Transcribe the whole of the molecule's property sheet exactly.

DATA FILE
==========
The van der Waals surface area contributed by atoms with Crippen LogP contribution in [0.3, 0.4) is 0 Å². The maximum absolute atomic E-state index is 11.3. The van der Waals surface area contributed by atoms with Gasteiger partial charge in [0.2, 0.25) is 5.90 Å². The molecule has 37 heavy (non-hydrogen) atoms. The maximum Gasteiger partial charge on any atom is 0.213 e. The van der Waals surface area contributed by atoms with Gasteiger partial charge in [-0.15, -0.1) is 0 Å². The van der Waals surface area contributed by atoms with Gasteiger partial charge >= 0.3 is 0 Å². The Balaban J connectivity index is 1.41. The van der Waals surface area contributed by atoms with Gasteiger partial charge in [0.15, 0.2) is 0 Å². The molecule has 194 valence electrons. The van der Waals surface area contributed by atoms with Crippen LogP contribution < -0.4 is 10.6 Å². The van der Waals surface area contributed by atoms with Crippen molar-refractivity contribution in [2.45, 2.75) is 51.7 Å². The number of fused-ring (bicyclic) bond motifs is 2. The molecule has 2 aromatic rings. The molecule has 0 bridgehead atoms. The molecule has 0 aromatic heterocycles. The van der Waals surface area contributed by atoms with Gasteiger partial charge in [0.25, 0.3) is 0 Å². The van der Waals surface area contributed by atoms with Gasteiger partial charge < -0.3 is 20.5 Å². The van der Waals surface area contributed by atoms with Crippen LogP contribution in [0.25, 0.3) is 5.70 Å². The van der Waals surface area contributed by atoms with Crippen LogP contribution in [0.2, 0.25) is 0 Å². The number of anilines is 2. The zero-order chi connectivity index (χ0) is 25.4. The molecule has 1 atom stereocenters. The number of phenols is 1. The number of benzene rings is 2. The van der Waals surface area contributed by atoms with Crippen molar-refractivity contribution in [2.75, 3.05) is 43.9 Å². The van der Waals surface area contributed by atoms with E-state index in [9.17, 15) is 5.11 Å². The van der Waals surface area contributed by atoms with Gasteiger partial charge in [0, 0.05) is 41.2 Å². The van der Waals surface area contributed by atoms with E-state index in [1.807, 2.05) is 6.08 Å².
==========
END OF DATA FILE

The van der Waals surface area contributed by atoms with Crippen LogP contribution in [0.3, 0.4) is 0 Å². The maximum absolute atomic E-state index is 11.3. The van der Waals surface area contributed by atoms with Gasteiger partial charge in [0.2, 0.25) is 5.90 Å². The molecule has 37 heavy (non-hydrogen) atoms. The maximum Gasteiger partial charge on any atom is 0.213 e. The van der Waals surface area contributed by atoms with Gasteiger partial charge in [-0.15, -0.1) is 0 Å². The van der Waals surface area contributed by atoms with Gasteiger partial charge >= 0.3 is 0 Å². The Balaban J connectivity index is 1.41. The van der Waals surface area contributed by atoms with Gasteiger partial charge in [0.15, 0.2) is 0 Å². The molecule has 194 valence electrons. The van der Waals surface area contributed by atoms with Crippen LogP contribution < -0.4 is 10.6 Å². The van der Waals surface area contributed by atoms with Crippen molar-refractivity contribution in [2.45, 2.75) is 51.7 Å². The number of fused-ring (bicyclic) bond motifs is 2. The molecule has 2 aromatic rings. The molecule has 0 bridgehead atoms. The molecule has 0 aromatic heterocycles. The van der Waals surface area contributed by atoms with Gasteiger partial charge in [0.25, 0.3) is 0 Å². The van der Waals surface area contributed by atoms with Gasteiger partial charge < -0.3 is 20.5 Å². The van der Waals surface area contributed by atoms with Crippen LogP contribution in [0.25, 0.3) is 5.70 Å². The van der Waals surface area contributed by atoms with Crippen LogP contribution in [0.2, 0.25) is 0 Å². The number of anilines is 2. The zero-order chi connectivity index (χ0) is 25.4. The molecule has 1 atom stereocenters. The number of phenols is 1. The number of benzene rings is 2. The van der Waals surface area contributed by atoms with Crippen molar-refractivity contribution in [2.75, 3.05) is 43.9 Å². The van der Waals surface area contributed by atoms with E-state index in [9.17, 15) is 5.11 Å². The van der Waals surface area contributed by atoms with Gasteiger partial charge in [0, 0.05) is 41.2 Å². The van der Waals surface area contributed by atoms with E-state index in [1.807, 2.05) is 6.08 Å².